Roy Firestone, seven-time Emmy and cable ACE Award-winning host, interviewer, narrator, writer and producer has had a legendary career and I expect there’s considerably more to come. (He’d almost have to have a separate room to keep all his awards.) Besides his rich sense of humor, what makes Roy so unique as an interviewer is that he’s a terrific listener, an under appreciated art and he’s genuinely interested in the guest as a person more that his or her accomplishments.

One interview statistic that jumps out at me is that Firestone has hosted more than 5,000 athletes, musicians, actors, political figures, writers and filmmakers. 5,000? It’s remarkable he doesn’t have chronic laryngitis. But, as they say on infomercials, “Wait, there’s more.”

Firestone is a stunningly talented impressionist, singer, hilarious story-teller and over-all entertainer who has performed in Las Vegas and all over the country. (If only he wasn’t so lazy.) Not so secretly, I sense Roy would love to be a Vegas-like cabaret performer full time.

Roy also has written three highly successful books, primarily sports oriented. But now he’s just released his first children’s book about a boy and his dog, that I’m sure kids from 2-7 would love having read to them as a bed time story.

Actually as I read it, I found myself remembering, at age 4. the unmitigated joy on the day my dad drove us to his friend’s house and came out holding our new puppy, part Samoyed, part toy collie, who sat in the backseat between my sister as we petted and kissed him. Thankfully, we were able to love him for 15 wonderful years.

But first let me share the back story of Roy’s book. It might have began with the overwhelmingly tragic death of Kobe Bryant and his daughter Gigi and seven others. Roy was the first host in L.A. to have interviewed Kobe who had just turned 18 and the two remained close until that horrible helicopter crash on January 26, 2020. As so many were all over the world, Roy was devastated. And shortly thereafter came Covid and sheltering alone at his Encino home as his two sons were already living on their own.

As so many people did during the pandemic which left them isolated Roy thought about possibly getting a dog, though having gone through the pain of his previous dog’s death, he swore he couldn’t go through that again. Or so he thought.

Roy was feeling so low he gave more thought to adopting a rescue Labrador and discovered a terrific non-profit organization the West Coast Labrador Retriever Rescue that services Southern California. He paid them a visit and the rest is eight months now of pure joy.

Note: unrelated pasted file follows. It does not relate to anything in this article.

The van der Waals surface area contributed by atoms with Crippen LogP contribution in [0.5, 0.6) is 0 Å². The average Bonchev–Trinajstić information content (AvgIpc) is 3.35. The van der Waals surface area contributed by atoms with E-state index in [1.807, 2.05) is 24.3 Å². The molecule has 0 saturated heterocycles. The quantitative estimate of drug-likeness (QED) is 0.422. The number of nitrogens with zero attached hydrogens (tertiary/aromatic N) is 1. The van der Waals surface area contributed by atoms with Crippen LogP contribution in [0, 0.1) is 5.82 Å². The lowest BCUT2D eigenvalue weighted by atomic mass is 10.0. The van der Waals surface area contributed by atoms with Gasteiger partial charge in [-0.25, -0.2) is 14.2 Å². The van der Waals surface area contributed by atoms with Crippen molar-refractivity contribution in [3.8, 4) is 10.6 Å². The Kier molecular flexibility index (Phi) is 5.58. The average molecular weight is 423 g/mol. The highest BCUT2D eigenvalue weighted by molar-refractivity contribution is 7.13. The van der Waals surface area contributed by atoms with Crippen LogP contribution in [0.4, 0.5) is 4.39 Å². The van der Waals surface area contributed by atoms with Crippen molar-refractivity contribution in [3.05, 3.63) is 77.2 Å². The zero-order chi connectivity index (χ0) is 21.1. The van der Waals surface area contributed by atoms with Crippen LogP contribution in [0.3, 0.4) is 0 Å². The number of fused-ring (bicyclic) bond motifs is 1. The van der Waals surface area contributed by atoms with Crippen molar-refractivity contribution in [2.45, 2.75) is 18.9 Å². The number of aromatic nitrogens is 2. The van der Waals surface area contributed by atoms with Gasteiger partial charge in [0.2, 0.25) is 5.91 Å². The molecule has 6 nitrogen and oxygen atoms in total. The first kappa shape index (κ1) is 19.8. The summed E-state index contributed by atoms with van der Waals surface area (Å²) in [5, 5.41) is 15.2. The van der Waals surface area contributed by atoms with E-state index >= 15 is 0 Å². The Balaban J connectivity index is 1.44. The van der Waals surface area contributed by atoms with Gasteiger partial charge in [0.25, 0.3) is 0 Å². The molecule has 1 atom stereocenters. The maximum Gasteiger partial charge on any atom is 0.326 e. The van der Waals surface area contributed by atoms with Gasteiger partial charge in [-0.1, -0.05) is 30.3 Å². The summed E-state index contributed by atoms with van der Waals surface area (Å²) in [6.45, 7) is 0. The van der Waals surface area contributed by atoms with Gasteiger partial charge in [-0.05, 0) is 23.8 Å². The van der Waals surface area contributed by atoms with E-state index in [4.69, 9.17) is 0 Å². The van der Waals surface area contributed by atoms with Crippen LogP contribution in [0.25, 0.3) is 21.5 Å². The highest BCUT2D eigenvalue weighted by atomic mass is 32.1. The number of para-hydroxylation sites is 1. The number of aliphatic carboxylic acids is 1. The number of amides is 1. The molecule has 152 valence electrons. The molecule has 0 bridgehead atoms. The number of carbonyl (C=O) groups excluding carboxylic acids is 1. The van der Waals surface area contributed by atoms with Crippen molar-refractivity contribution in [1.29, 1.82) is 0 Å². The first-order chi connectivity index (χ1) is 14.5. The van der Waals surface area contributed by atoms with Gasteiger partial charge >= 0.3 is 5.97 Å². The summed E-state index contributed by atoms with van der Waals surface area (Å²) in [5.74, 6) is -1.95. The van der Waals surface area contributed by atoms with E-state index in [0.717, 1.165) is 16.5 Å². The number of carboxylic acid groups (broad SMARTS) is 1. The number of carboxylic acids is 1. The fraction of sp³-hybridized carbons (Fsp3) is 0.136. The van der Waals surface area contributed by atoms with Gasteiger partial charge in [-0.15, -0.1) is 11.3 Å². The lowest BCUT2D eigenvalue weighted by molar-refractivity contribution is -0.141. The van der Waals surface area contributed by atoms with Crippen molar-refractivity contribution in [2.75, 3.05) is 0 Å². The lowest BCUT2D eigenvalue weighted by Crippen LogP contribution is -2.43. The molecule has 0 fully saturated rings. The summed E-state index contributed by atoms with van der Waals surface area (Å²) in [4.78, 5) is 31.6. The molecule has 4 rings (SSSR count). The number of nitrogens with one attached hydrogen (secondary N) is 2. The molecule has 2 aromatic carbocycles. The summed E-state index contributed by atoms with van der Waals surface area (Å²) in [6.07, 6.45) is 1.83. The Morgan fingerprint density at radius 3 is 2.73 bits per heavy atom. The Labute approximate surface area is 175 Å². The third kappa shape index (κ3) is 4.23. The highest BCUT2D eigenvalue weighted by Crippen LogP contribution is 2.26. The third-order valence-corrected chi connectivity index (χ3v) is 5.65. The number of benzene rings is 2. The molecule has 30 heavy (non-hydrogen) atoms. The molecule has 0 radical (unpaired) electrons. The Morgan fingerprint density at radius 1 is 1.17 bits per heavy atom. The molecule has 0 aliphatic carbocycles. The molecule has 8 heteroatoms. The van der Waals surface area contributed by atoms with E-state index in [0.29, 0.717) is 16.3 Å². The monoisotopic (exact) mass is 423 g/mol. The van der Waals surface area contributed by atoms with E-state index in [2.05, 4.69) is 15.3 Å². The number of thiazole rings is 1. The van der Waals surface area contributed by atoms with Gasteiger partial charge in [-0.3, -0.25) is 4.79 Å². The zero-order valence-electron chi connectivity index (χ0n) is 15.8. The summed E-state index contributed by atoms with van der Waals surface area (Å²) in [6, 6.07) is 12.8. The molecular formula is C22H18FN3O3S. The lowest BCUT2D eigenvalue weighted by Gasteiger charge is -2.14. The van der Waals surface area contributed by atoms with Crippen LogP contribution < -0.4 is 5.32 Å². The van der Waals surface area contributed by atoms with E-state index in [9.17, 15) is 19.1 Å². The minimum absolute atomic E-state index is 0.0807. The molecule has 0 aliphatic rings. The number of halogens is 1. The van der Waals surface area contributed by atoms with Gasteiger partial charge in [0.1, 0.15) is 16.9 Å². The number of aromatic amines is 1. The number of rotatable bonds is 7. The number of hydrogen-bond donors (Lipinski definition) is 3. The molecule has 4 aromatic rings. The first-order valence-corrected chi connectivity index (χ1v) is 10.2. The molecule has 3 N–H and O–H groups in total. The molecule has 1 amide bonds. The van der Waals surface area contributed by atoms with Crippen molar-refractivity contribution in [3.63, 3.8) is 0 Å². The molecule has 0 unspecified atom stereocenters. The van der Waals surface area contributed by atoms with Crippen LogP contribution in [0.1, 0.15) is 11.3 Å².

Actually the dog Roy gravitated to was 20 pounds overweight and had been twice abandoned. Roy wasn’t entirely sure he could deal with that but it was too late, he had fallen in love. So it came to pass Roy had a new 4-legged best friend he named Kobe after his legendary late friend. (It turns out Roy didn’t rescue canine Kobe as much as Kobe rescued Roy.)

Though Roy is a gifted and prolific writer, he had never thought about writing a children’s book but Kobe, in his own way, inspired him. While the Roy in the book obviously isn’t Roy Firestone, there’s definitely some of Roy’s heart in the story. My guess is if you’ve ever had a dog you loved dearly, as you read this to your children or grandchildren, there might be a little of your heart in this book too.

As the story goes, the boy Roy and Kobe do everything together and have unbridled fun, including walking into the woods. But somehow Kobe disappears and all Roy’s calling and searching is to no avail. But the despair is short-lived as other forest animals help reunite Roy with his beloved dog.

I must make mention that the illustrations in the book are outstanding. The images seem to perfectly reflect the imagination of young children. As it happens, the talented illustrator, Sue Sherman is Roy’s sister. (Begging the obviously rhetorical question, did she have to interview for the job.)

Roy is delighted with the success of the book and the feedback from readers. Mensch that he is, the proceeds from the book are being donated to the West Coast Labrador Retriever Rescue. (Admittedly It’s not often you see the word “mensch” in a book review but in this case it’s deserved.

I have a feeling in the future there might be more adventures of Kobe and a boy named Roy. I also have a feeling if you read this book to your child or grandchild, if the family doesn’t already have a dog, they just might wind up getting one.

To order a copy of “Kobe and a Boy Named Roy” go to Amazon.com or, for a signed copy, go to royfirestone.com. Also please Google “Emmy winning Firestone on how Kobe inspired him to write a children’s book” as revealed in a recent and uplifting KTLA TV interview. Lastly, go to YouTube for a hilarious video by typing “Kobe and a Boy named Roy” and see Kobe the lab jump in the swimming pool to fetch three tennis balls in his mouth at one time.